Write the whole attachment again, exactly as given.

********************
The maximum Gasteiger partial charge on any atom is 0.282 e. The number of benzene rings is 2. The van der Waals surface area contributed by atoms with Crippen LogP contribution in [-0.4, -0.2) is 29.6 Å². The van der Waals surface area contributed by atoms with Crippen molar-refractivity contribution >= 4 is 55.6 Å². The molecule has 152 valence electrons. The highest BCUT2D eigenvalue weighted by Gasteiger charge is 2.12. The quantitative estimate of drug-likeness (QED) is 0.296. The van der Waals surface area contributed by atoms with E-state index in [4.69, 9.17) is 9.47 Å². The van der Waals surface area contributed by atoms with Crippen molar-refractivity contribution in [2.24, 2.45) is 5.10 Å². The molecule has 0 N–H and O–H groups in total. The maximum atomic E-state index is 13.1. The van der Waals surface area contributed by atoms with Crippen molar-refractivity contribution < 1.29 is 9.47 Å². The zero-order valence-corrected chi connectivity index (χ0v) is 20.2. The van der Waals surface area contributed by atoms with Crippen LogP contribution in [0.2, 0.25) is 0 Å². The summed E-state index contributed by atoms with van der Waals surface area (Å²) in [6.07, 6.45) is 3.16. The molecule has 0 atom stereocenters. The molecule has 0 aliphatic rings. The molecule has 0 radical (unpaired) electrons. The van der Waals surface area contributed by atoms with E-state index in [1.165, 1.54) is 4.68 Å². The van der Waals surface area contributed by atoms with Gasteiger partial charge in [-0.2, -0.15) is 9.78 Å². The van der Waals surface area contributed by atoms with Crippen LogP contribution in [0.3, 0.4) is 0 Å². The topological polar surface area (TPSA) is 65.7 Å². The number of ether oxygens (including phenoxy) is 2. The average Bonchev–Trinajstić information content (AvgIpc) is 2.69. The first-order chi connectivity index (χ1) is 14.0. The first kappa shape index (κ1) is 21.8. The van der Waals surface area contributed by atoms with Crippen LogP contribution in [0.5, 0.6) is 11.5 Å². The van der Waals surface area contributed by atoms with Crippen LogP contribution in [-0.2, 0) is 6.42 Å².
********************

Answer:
The maximum Gasteiger partial charge on any atom is 0.282 e. The number of benzene rings is 2. The van der Waals surface area contributed by atoms with Crippen LogP contribution in [-0.4, -0.2) is 29.6 Å². The van der Waals surface area contributed by atoms with Crippen molar-refractivity contribution >= 4 is 55.6 Å². The molecule has 152 valence electrons. The highest BCUT2D eigenvalue weighted by Gasteiger charge is 2.12. The quantitative estimate of drug-likeness (QED) is 0.296. The van der Waals surface area contributed by atoms with E-state index in [4.69, 9.17) is 9.47 Å². The van der Waals surface area contributed by atoms with Crippen molar-refractivity contribution in [2.24, 2.45) is 5.10 Å². The molecule has 0 N–H and O–H groups in total. The maximum atomic E-state index is 13.1. The van der Waals surface area contributed by atoms with Crippen molar-refractivity contribution < 1.29 is 9.47 Å². The zero-order valence-corrected chi connectivity index (χ0v) is 20.2. The van der Waals surface area contributed by atoms with Crippen LogP contribution in [0.2, 0.25) is 0 Å². The summed E-state index contributed by atoms with van der Waals surface area (Å²) in [6.07, 6.45) is 3.16. The molecule has 0 atom stereocenters. The molecule has 0 aliphatic rings. The molecule has 0 radical (unpaired) electrons. The van der Waals surface area contributed by atoms with E-state index in [1.165, 1.54) is 4.68 Å². The van der Waals surface area contributed by atoms with Gasteiger partial charge in [-0.2, -0.15) is 9.78 Å². The van der Waals surface area contributed by atoms with Crippen LogP contribution in [0.3, 0.4) is 0 Å². The topological polar surface area (TPSA) is 65.7 Å². The number of ether oxygens (including phenoxy) is 2. The average Bonchev–Trinajstić information content (AvgIpc) is 2.69. The first-order chi connectivity index (χ1) is 14.0. The first kappa shape index (κ1) is 21.8. The van der Waals surface area contributed by atoms with Crippen LogP contribution in [0.5, 0.6) is 11.5 Å². The van der Waals surface area contributed by atoms with Crippen LogP contribution in [-0.2, 0) is 6.42 Å².